NHRA Auto Racing

John Force riding high after Pomona; seeks first Phoenix win since 2005

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John Force popped out of the roof hatch of his Castrol Ford Mustang at Pomona two weeks ago, after taking down rival Matt Hagan in the finals to the NHRA season opener.

The emotion that followed was vintage Force, fueled by the fact he had denied Hagan the chance to sweep all three John Force Racing Funny Cars in the elimination rounds.

“It’s an adrenaline rush, it’s a runaway freight train, and you’re just hanging on, and you just scream what you feel,” Force told MotorSportsTalk earlier this week.

“When you see your daughter (Courtney) get spanked first round, and then you see Robert Hight get beat, and then he’s gonna take you out? No-no. Different ballgame.”

The 16-time champion, Force has more than 100 final round victories. But this one at Pomona, no doubt, ranks near the top of the all-time list because of what it means as Force continues to search for sponsorship to replace Castrol and Ford at year’s end.

It also came after Hagan beat him in the final round season finale, also at Pomona, last November. So all Force did this year was go out, set a national ET record (3.965 seconds) and national speed record (324.12) at the 1,000-foot distance.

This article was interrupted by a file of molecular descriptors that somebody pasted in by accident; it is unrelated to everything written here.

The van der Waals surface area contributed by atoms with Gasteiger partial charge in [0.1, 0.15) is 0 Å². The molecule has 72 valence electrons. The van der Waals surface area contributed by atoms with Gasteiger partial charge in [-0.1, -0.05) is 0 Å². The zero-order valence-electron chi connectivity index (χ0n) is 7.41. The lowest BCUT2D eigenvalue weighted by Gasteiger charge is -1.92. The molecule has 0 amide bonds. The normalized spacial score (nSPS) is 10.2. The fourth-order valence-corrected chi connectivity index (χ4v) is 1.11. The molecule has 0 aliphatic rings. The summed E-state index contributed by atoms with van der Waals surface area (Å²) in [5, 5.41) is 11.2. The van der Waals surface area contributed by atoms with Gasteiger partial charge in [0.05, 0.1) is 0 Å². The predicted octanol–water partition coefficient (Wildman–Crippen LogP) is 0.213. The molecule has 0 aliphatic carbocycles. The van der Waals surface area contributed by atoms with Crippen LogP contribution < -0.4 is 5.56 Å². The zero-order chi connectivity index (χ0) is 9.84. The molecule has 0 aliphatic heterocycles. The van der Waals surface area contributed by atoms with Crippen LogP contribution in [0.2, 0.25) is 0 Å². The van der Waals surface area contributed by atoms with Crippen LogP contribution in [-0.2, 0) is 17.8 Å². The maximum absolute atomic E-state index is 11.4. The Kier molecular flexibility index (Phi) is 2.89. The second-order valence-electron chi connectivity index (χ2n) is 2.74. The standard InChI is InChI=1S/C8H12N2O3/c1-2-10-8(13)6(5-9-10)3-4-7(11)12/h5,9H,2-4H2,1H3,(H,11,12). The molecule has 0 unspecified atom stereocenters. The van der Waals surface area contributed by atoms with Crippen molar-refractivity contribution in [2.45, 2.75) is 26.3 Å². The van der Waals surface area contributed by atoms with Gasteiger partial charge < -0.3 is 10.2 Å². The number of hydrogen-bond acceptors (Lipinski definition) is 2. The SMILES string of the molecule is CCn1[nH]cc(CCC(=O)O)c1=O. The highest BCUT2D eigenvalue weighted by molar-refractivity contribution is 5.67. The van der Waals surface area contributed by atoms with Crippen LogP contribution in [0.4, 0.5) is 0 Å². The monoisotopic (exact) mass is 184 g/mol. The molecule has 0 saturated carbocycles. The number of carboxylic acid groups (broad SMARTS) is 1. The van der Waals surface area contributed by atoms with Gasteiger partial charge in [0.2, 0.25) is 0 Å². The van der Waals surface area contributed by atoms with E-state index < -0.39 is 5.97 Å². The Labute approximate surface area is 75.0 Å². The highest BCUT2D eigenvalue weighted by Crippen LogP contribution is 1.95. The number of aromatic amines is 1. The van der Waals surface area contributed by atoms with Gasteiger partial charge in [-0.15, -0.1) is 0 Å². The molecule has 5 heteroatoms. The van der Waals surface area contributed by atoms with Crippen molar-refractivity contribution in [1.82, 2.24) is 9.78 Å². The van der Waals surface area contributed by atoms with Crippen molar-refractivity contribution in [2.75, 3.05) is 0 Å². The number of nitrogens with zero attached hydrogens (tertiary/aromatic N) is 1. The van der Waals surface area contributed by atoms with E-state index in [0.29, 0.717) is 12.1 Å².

“Without a doubt it’s one of the best weekends we’ve ever had,” Force said. “My crew chief Jimmy Prock was on a roll. He works with the braintrust, that’s what makes our team win. We know how to work with each other and we know how to trust each other. And me, I was on my game.”

Heading into Phoenix this weekend, it’s a slightly different world than it has been for years on the NHRA circuit.

The track formerly known as Firebird Raceway is now Wild Horse Pass Motorsports Park, and it’s been completely resurfaced. Force is the all-time winningest driver in Phoenix with eight wins, although none since 2005.